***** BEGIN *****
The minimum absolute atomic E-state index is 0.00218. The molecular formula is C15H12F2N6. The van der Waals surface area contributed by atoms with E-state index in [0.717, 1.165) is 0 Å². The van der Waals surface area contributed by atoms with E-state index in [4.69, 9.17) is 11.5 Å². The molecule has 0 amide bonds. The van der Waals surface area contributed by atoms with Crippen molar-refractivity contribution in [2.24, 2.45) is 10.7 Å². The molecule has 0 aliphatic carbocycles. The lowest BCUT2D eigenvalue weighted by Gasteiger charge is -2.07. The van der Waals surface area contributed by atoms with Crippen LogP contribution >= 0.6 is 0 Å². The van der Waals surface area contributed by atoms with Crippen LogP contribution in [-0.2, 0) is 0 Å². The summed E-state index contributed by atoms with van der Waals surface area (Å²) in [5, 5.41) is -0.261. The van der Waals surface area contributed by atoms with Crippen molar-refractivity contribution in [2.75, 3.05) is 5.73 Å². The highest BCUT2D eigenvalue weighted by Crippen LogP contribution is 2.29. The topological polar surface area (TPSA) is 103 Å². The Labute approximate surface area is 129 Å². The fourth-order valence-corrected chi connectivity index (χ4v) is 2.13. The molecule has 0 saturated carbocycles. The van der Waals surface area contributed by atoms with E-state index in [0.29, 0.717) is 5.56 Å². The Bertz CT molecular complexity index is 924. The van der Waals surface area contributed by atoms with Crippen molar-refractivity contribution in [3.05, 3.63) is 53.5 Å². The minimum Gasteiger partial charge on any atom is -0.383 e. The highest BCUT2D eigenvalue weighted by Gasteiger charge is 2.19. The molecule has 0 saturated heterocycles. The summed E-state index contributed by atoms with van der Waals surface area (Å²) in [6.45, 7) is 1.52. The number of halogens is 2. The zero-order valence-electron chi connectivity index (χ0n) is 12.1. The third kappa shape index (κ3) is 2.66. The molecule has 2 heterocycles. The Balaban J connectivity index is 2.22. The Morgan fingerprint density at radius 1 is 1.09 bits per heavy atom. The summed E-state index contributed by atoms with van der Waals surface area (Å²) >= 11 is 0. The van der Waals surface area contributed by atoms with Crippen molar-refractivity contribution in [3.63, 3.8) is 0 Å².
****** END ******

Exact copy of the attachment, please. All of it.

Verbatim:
The minimum absolute atomic E-state index is 0.00218. The molecular formula is C15H12F2N6. The van der Waals surface area contributed by atoms with E-state index in [0.717, 1.165) is 0 Å². The van der Waals surface area contributed by atoms with E-state index in [4.69, 9.17) is 11.5 Å². The molecule has 0 amide bonds. The van der Waals surface area contributed by atoms with Crippen molar-refractivity contribution in [2.24, 2.45) is 10.7 Å². The molecule has 0 aliphatic carbocycles. The lowest BCUT2D eigenvalue weighted by Gasteiger charge is -2.07. The van der Waals surface area contributed by atoms with Crippen LogP contribution >= 0.6 is 0 Å². The van der Waals surface area contributed by atoms with Crippen LogP contribution in [-0.2, 0) is 0 Å². The summed E-state index contributed by atoms with van der Waals surface area (Å²) in [5, 5.41) is -0.261. The van der Waals surface area contributed by atoms with Crippen molar-refractivity contribution in [2.75, 3.05) is 5.73 Å². The highest BCUT2D eigenvalue weighted by Crippen LogP contribution is 2.29. The topological polar surface area (TPSA) is 103 Å². The Labute approximate surface area is 129 Å². The fourth-order valence-corrected chi connectivity index (χ4v) is 2.13. The molecule has 0 saturated carbocycles. The van der Waals surface area contributed by atoms with E-state index in [0.29, 0.717) is 5.56 Å². The Bertz CT molecular complexity index is 924. The van der Waals surface area contributed by atoms with Crippen molar-refractivity contribution in [3.05, 3.63) is 53.5 Å². The minimum Gasteiger partial charge on any atom is -0.383 e. The highest BCUT2D eigenvalue weighted by Gasteiger charge is 2.19. The molecule has 0 saturated heterocycles. The summed E-state index contributed by atoms with van der Waals surface area (Å²) in [6.45, 7) is 1.52. The number of halogens is 2. The zero-order valence-electron chi connectivity index (χ0n) is 12.1. The third kappa shape index (κ3) is 2.66. The molecule has 2 heterocycles. The Balaban J connectivity index is 2.22. The Morgan fingerprint density at radius 1 is 1.09 bits per heavy atom. The summed E-state index contributed by atoms with van der Waals surface area (Å²) >= 11 is 0. The van der Waals surface area contributed by atoms with Crippen molar-refractivity contribution in [3.63, 3.8) is 0 Å².